Share

Troubleshooting Low Milk Production

Posted: February 16, 2017

Skills in detective work are sometimes more valuable than knowing the ins and outs of nutrition. Today’s computer models make ration formulation almost too easy. When troubleshooting “nutrition” problems many people start with the paper ration. However, in reality the problem many times is in the implementation. This is where science and art come into play.

Production Perspective

Experience has shown that there is normally not just one area that is causing low milk production or performance. It is usually multifaceted, which makes it even more difficult to find and correct the problem. The other challenge is there may not be a cost effective immediate solution, which can be difficult to accept. There are some major steps in drilling down to the bottleneck(s) affecting performance. 

Evaluating herd records is a good first step. Using DHIA or on farm data systems can help locate the potential problem areas. Examining peak milk, days in milk, performance by lactation number, grouping strategies, milk quality, reproduction, reasons for animal sold are just a few areas that can give indications of where or what the problem may be. Forage and TMR analysis reports are needed to make connections between nutrition and animal performance. The next action is a visual appraisal of the animals and feeds.

Animals never lie and thus they are the best indicators of what is really happening on farm. Also, answering the question of does the herd information match the visual appraisal of animals and feed can be extremely enlightening. Body condition scores by group, change in body condition over time, manure consistency, animal behavior including lying time, walking, interaction with people, access to water are just a few observations that can narrow down problem areas. Forage and feed assessment in and out of storage can determine how much they are factoring into the performance problems.

Feed management weighs heavily in evaluating low performance. Some common areas to check is ration consistency, frequency of feeding and ration push-ups, time away from feed, sorting, and particle size to name a few. To accurately assess what is happening may require checking feeding management practices at different times during a 24-hour period. Troubleshooting problems rarely has a one stop solution.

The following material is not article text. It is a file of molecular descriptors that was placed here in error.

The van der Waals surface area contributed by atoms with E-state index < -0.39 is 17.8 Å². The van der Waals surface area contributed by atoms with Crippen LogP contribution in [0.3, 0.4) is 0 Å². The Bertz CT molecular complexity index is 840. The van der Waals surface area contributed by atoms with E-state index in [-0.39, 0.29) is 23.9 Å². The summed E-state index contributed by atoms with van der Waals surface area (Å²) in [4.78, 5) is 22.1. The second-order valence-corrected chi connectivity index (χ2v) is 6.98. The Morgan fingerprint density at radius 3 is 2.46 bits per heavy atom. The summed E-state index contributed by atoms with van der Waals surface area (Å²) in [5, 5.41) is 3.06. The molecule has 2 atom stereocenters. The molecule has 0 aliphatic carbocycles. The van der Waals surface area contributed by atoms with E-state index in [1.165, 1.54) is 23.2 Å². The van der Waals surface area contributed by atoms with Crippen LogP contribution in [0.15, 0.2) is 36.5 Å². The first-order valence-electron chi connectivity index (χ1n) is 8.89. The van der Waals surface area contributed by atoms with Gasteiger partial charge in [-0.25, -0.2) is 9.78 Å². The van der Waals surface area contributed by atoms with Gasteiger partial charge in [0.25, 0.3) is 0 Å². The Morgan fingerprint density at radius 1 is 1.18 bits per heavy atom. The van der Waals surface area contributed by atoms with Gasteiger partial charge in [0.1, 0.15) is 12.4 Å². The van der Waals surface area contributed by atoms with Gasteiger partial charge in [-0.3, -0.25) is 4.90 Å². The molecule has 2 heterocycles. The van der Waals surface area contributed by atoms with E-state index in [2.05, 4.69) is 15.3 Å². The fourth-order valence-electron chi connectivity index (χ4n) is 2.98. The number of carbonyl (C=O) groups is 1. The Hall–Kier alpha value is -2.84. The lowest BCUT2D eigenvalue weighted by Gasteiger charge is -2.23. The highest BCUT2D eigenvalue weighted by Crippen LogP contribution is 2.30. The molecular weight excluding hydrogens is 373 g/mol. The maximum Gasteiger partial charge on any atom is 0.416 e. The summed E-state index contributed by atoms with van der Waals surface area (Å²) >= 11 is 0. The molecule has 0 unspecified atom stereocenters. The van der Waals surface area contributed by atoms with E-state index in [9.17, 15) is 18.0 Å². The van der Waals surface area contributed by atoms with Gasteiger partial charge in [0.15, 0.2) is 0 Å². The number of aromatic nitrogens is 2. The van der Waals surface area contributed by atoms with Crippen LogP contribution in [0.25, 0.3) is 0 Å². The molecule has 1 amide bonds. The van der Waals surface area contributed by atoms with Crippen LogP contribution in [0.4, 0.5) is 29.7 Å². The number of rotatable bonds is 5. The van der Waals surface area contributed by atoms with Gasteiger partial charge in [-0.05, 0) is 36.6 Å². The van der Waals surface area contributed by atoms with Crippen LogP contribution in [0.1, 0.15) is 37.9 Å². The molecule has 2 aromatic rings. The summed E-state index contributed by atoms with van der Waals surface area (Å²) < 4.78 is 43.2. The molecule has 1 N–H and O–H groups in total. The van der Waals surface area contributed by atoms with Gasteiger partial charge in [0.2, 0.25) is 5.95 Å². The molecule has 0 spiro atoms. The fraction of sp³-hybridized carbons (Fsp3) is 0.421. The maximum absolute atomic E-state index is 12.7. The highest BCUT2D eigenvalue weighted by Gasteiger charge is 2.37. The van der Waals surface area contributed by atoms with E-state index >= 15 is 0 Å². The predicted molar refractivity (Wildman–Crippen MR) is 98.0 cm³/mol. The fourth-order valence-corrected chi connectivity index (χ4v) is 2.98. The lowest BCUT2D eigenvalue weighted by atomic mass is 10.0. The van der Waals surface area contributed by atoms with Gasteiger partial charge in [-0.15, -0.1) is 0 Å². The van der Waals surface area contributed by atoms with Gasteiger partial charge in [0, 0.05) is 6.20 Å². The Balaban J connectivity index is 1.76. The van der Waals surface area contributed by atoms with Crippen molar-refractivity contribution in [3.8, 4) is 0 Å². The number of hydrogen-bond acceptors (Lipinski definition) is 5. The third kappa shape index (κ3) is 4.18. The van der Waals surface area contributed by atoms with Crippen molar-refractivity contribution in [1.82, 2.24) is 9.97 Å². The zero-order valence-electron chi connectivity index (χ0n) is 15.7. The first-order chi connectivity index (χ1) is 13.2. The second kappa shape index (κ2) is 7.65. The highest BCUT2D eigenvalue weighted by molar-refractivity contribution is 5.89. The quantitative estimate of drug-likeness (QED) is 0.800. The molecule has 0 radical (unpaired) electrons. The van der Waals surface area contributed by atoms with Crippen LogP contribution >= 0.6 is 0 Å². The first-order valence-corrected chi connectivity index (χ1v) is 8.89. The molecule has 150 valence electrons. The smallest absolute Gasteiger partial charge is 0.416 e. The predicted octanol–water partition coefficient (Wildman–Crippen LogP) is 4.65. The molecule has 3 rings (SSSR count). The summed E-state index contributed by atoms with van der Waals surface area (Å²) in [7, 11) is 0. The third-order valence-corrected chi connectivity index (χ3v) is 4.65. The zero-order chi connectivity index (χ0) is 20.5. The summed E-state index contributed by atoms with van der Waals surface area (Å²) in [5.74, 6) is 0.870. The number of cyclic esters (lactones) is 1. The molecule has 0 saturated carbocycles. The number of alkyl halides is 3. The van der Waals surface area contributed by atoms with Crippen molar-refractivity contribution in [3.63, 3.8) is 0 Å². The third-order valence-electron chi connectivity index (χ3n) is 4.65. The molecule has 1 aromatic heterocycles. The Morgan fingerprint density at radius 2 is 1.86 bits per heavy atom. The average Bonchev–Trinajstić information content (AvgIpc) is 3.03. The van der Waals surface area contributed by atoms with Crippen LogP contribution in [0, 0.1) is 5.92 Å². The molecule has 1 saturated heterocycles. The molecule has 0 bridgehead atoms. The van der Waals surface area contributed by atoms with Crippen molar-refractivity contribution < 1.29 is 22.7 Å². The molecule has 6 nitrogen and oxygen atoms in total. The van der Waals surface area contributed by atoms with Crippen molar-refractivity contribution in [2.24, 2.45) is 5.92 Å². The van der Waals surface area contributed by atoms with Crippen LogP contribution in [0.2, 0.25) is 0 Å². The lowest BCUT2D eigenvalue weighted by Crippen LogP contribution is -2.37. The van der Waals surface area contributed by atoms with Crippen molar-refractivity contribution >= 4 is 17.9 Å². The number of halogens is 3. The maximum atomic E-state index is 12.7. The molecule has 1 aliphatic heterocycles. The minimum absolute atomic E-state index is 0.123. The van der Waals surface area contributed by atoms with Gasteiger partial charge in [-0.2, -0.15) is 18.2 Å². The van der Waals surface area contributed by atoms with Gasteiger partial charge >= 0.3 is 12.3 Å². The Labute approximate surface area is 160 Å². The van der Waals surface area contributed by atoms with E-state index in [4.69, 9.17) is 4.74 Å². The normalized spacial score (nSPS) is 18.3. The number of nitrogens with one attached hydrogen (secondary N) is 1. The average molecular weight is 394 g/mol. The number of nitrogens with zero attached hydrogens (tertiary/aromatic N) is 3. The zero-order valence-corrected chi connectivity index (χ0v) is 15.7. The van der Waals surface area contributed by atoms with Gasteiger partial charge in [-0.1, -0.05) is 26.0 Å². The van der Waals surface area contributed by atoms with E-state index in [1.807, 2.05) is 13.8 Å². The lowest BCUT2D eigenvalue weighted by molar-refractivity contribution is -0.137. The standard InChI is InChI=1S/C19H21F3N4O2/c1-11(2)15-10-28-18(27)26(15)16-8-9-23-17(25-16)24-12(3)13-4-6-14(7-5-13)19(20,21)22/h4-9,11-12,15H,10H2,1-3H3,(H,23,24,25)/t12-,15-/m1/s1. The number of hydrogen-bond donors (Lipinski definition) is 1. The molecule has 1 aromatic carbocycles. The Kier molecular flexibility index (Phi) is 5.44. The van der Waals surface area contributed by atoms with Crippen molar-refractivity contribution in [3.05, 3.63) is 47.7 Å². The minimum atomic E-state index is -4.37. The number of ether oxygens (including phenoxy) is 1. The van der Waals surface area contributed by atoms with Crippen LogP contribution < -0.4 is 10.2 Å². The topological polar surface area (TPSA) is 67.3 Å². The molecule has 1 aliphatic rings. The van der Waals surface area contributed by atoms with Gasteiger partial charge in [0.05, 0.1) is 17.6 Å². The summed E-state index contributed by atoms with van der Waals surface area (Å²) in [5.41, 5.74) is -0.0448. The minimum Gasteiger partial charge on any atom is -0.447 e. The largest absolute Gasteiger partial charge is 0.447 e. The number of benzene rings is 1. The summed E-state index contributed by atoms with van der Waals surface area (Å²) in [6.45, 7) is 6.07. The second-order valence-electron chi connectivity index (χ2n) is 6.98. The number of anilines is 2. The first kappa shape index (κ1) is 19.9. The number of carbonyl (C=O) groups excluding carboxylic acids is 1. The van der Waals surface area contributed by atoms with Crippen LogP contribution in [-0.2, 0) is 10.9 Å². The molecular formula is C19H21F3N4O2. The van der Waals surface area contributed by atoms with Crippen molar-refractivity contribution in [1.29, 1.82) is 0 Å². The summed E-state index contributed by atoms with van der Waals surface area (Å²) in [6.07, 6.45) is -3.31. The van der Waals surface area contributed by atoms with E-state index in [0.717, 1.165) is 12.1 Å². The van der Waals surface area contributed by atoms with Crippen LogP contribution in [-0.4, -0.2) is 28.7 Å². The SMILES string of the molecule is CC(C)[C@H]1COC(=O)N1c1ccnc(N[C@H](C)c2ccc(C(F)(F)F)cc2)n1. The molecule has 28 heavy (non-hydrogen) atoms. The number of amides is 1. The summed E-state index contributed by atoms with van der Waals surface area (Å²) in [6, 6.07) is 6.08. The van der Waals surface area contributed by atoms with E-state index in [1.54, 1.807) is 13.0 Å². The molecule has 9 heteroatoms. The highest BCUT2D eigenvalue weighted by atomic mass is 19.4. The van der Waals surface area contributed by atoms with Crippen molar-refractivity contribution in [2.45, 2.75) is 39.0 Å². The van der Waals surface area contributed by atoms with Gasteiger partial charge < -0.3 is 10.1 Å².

Dairying is a dynamic process so keep in perspective that what is observed one day may change tomorrow. This can challenge any troubleshooting endeavor and may explain why animals may not respond to recommended changes. Continual monitoring of herd data and management are necessary to confirm that practices have been properly implemented and are working.

A common scenario playing out this year is corn silage with diverse ranges in starch content, within farm and structure due to the erratic weather during the growing season. This has resulted in unexpected low performance, which is not necessarily the fault of the producer or nutritionist, but challenges associated with forage inconsistency.  More frequent forage testing may not be enough to keep on top of the constant changes.  In the short-term there may be limited solutions to this bottleneck. The best approach is to discuss how to minimize or manage the problem for the next growing season.  Keeping expectations realistic can minimize frustrations when positive results are not immediately forthcoming.

Action plan for troubleshooting low milk production

Goals

Evaluate all pertinent information related to cows, feeds and management to determine possible bottlenecks to low performance. Develop a strategy to improve production and monitor key metrics over time to assess results.

Steps

  • Step 1: Work with an advisory team to evaluate herd data and visually appraise all animals and feeds on the farm.
  • Step 2: Conduct tests on feeds, rations, manure, or other items to validate the bottleneck(s) affecting animal performance.
  • Step 3: Evaluate feeding management practices over time to confirm proper protocols are being followed.
  • Step 4: Based on the findings, develop a plan to correct the problem area(s) affecting production.
  • Step 5: Monitor key production metrics including income over feed cost.

Economic perspective

Monitoring must include an economic component to determine if a management strategy is working or not. For the lactating cows income over feed costs is a good way to check that feed costs are in line for the level of milk production. Starting with July's milk price, income over feed costs was calculated using average intake and production for the last six years from the Penn State dairy herd. The ration contained 63% forage consisting of corn silage, haylage and hay. The concentrate portion included corn grain, candy meal, sugar, canola meal, roasted soybeans, Optigen (Alltech product) and a mineral vitamin mix. All market prices were used.

Also included are the feed costs for dry cows, springing heifers, pregnant heifers and growing heifers. The rations reflect what has been fed to these animal groups at the Penn State dairy herd. All market prices were used.

Income over feed cost using standardized rations and production data from the Penn State dairy herd.

Jan 2017 IOFC
Note: January's Penn State milk price: $19.49/cwt; feed cost/cow: $6.12; average milk production: 85 lbs.

Feed cost/non-lactating animal/day.

Jan 2017 Feed Costs

Download Publication

Article Details

Title

Troubleshooting Low Milk Production

This publication is available in alternative media on request.

Contact Information

Virginia A. Ishler
  • Extension Dairy Specialist
Phone: 814-863-3912